The new BC Services Card is now here

As of Friday, Feb. 15 B.C. residents can replace their old CareCard with the new BC Services Card.

British Columbians are starting to say goodbye to the CareCard. As of Friday, Feb. 15, B.C. residents can replace their old CareCard with the new BC Services Card, which can act like a driver’s licence and a CareCard.

“This new card will be a secure piece of photo identification with many anti-fraud and security features, including secure design, an expiry date and enhanced features which will help to protect citizens’ personal information,” Health Minister Margaret MacDiarmid says in a press release.

Over the next five years, eligible British Columbians between the ages of 19 and 74 will be required to replace their CareCard with the new BC Services Card by renewing their enrolment in the Medical Services Plan. The card can also be combined with a driver’s licence and will act as photo ID, but you are not required to combine the two cards. The BC Services Card can be used as identification anywhere you currently present government-issued ID. It can also be used just like a CareCard to access health care services. Eventually, eligible B.C. residents can use it to access other provincial government services, according to the government.

The provincial government is reassuring people that while you may use the card to access different services, your privacy is still protected. For example, a health care provider will not be able to see your driving record, while a police officer or ICBC employee will not have access to your health records.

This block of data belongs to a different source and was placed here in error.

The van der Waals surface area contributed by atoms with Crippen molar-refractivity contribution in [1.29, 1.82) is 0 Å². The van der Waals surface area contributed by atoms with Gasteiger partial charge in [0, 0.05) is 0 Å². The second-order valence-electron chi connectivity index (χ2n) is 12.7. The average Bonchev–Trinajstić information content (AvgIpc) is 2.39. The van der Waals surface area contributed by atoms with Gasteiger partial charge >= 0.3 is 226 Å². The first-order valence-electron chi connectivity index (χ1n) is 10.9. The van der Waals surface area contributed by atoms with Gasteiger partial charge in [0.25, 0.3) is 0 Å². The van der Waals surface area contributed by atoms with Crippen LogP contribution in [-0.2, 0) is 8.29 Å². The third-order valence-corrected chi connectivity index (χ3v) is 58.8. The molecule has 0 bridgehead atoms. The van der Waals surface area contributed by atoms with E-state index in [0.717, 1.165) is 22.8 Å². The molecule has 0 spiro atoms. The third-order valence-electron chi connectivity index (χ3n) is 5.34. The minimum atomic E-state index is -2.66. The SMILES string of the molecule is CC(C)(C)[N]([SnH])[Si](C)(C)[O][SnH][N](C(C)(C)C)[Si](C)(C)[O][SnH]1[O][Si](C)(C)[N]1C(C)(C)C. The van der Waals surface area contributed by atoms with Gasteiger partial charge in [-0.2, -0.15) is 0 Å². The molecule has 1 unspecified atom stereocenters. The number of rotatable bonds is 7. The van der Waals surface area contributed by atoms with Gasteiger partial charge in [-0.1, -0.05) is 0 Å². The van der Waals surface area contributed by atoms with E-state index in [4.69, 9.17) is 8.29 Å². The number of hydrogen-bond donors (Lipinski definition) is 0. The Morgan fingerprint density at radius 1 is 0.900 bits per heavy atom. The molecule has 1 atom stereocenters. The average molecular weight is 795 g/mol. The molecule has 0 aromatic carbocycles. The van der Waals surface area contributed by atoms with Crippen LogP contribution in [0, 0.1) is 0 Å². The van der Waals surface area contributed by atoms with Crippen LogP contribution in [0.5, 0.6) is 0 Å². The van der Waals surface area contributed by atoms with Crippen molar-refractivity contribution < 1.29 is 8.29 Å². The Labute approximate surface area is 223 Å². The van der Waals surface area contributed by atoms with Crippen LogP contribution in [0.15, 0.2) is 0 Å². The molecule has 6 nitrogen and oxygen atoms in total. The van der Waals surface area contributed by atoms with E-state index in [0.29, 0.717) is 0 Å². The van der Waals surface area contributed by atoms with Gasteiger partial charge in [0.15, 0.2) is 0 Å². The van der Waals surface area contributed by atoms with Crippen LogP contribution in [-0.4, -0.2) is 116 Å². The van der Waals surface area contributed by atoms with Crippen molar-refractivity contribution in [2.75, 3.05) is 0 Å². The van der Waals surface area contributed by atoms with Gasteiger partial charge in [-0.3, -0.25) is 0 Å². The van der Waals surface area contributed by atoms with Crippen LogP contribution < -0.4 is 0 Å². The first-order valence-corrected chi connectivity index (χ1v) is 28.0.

Most adults will need to re-enrol in the Medical Services Plan over the next five years, and, according to the government’s news release, the easiest way to enrol is to do so when renewing your driver’s licence and to opt for the combined card that includes both a driver’s licence and BC Services Card. People who do not drive can still enrol at the nearest location where driver’s licences are issued.

The current CareCard was introduced in 1989 and has not been significantly updated in the last 20 years.

— The Chronicle

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